Date: 08 December 2023, Friday
Time: 13.30 – 14.30
“When Doing Good May Backfire: Smallholder-Farmer Selection into Yield-Improvement Programs”
(Nova School of Business and Economics)
This is an online seminar. To obtain event details please send a message to department.
Problem Definition: Large buyers of agricultural commodities (e.g., cocoa, coffee, hazelnuts) have spearheaded programs to improve smallholder farmers’ yields. However, some farmers, especially those not enrolled in such programs, are concerned that yield improvements could result in a decrease in crop prices and negatively affect their profits. We analyze the implications of such programs on market prices and smallholder farmers’ individual and aggregate well-being and identify farmer selection strategies into those programs that mitigate the potential conflict among those objectives.
Academic/Practical Relevance: While our research is motivated by our extensive interviews with hazelnut growers, our results and insights are relevant to other commodities such as cocoa and coffee. We used mathematical models along with simulations to highlight the various trade-offs involved in yield-improving programs. In doing so, we contribute to socially responsible operations with respect to smallholder farmers.
Methodology/Results: We consider a Cournot competition model where farmers choose their planting areas under yield uncertainty. Farmers are differentiated in terms of their planting cost and yield. We analytically show that a) because yield-improvement programs push market prices down, they may decrease the profits of some farmers; b) the only possible farmer selection into the program that may not be harmful is to enrol all of them; c) selecting the lowest-cost farmers minimizes farmers’ individual economic losses, performs well in terms of their aggregate well-being, and either maximizes or minimizes the crop price reduction, depending on whether the yield-improvement program targets a decrease in yield variability or an increase in average yield. Calibrating our model using industry data, we find that farmers’ well-being is more sensitive than crop prices to farmer selection. Thus, the lowest-cost farmer selection performs well along the three objectives of crop price reduction, improvement in farmers’ aggregate well-being, and minimization of farmers’ individual losses.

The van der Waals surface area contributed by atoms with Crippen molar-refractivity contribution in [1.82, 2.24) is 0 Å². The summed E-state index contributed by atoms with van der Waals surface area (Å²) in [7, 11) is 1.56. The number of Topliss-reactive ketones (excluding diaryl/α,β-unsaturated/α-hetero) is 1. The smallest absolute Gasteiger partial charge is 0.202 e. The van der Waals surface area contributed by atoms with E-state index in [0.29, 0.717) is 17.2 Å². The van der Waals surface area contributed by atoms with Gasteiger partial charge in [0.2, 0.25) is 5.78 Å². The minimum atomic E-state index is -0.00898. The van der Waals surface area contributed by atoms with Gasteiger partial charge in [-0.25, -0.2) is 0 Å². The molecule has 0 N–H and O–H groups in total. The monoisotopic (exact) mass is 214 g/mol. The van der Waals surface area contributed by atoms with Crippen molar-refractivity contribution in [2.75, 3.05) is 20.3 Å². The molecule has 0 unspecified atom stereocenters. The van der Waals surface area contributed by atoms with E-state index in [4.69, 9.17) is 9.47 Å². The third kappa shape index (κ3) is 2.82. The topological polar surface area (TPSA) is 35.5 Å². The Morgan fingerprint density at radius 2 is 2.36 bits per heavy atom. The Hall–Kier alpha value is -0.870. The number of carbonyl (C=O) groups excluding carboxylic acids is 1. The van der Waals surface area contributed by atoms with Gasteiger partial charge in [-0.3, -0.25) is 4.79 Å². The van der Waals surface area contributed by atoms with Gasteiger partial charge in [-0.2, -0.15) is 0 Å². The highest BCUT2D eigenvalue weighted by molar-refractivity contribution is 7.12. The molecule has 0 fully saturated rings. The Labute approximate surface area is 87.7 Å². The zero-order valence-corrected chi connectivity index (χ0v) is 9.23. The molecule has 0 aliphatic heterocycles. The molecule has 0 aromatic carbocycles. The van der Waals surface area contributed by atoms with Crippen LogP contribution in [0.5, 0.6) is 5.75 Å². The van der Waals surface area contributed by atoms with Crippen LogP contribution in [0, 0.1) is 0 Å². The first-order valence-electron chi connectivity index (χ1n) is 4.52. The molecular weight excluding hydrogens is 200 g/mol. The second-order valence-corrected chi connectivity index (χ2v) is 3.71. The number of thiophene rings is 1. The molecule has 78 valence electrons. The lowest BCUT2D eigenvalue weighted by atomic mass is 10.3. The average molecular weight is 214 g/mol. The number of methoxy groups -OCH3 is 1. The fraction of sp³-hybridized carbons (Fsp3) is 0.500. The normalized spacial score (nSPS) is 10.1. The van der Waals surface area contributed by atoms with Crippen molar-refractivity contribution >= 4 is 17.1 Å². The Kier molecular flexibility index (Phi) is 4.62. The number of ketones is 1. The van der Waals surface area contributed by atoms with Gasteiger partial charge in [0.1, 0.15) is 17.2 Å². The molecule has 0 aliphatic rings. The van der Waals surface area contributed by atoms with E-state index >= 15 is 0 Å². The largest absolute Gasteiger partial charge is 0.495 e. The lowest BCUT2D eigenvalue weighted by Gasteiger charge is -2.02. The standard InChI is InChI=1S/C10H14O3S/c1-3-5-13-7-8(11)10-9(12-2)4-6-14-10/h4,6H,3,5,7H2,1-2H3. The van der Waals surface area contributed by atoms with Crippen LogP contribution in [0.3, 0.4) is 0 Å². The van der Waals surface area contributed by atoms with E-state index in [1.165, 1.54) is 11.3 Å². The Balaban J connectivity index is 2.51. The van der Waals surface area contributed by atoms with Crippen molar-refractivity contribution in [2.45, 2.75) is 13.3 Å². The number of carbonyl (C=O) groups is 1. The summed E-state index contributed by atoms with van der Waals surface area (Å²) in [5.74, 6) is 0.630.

Managerial Implications: Because this study formalizes smallholder farmers’ concerns about the potential downsides of yield-improvement programs, it can help policy-makers assess the various trade-offs involved and guide buyers in their farmer selection strategy.
Utku Serhatli is an Assistant Professor at NOVA School of Business and Economics. He is primarily interested in sustainable operations with a focus on the operational and social impacts of economic and environmental issues.
His research utilizes mathematical modeling such as optimization, dynamic programming, stochastic processes, and game theory. His teaching experience includes the core course of Operations Management at INSEAD, Operations Management, Operations Strategy, and Sustainable Operations at NOVA SBE and Los Andes.
He obtained a Doctor of Philosophy from INSEAD, prior to joining NOVA SBE. He also holds a Master of Science from INSEAD and a Bachelor of Science from Bilkent University. He previously worked as a financial consultant at TATA Consultancy Group.